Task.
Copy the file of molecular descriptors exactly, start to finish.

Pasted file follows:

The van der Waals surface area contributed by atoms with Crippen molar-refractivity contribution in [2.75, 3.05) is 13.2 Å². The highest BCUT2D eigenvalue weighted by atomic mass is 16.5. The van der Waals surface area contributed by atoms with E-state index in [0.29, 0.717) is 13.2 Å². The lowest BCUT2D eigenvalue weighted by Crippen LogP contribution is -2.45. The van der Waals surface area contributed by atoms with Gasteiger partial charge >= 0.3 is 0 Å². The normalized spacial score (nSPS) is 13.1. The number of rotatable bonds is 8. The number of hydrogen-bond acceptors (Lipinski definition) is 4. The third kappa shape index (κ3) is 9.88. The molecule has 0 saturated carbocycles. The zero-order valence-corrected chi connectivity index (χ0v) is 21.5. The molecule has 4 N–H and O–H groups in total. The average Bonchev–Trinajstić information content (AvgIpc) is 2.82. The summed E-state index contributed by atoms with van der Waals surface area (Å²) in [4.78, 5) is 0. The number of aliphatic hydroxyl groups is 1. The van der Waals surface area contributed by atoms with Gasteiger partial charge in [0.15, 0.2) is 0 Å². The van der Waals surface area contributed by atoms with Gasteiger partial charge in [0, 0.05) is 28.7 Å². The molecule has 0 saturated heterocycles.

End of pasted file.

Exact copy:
The van der Waals surface area contributed by atoms with Crippen molar-refractivity contribution in [2.75, 3.05) is 13.2 Å². The highest BCUT2D eigenvalue weighted by atomic mass is 16.5. The van der Waals surface area contributed by atoms with E-state index in [0.29, 0.717) is 13.2 Å². The lowest BCUT2D eigenvalue weighted by Crippen LogP contribution is -2.45. The van der Waals surface area contributed by atoms with Gasteiger partial charge >= 0.3 is 0 Å². The normalized spacial score (nSPS) is 13.1. The number of rotatable bonds is 8. The number of hydrogen-bond acceptors (Lipinski definition) is 4. The third kappa shape index (κ3) is 9.88. The molecule has 0 saturated carbocycles. The zero-order valence-corrected chi connectivity index (χ0v) is 21.5. The molecule has 4 N–H and O–H groups in total. The average Bonchev–Trinajstić information content (AvgIpc) is 2.82. The summed E-state index contributed by atoms with van der Waals surface area (Å²) in [4.78, 5) is 0. The number of aliphatic hydroxyl groups is 1. The van der Waals surface area contributed by atoms with Gasteiger partial charge in [0.15, 0.2) is 0 Å². The van der Waals surface area contributed by atoms with Gasteiger partial charge in [0, 0.05) is 28.7 Å². The molecule has 0 saturated heterocycles.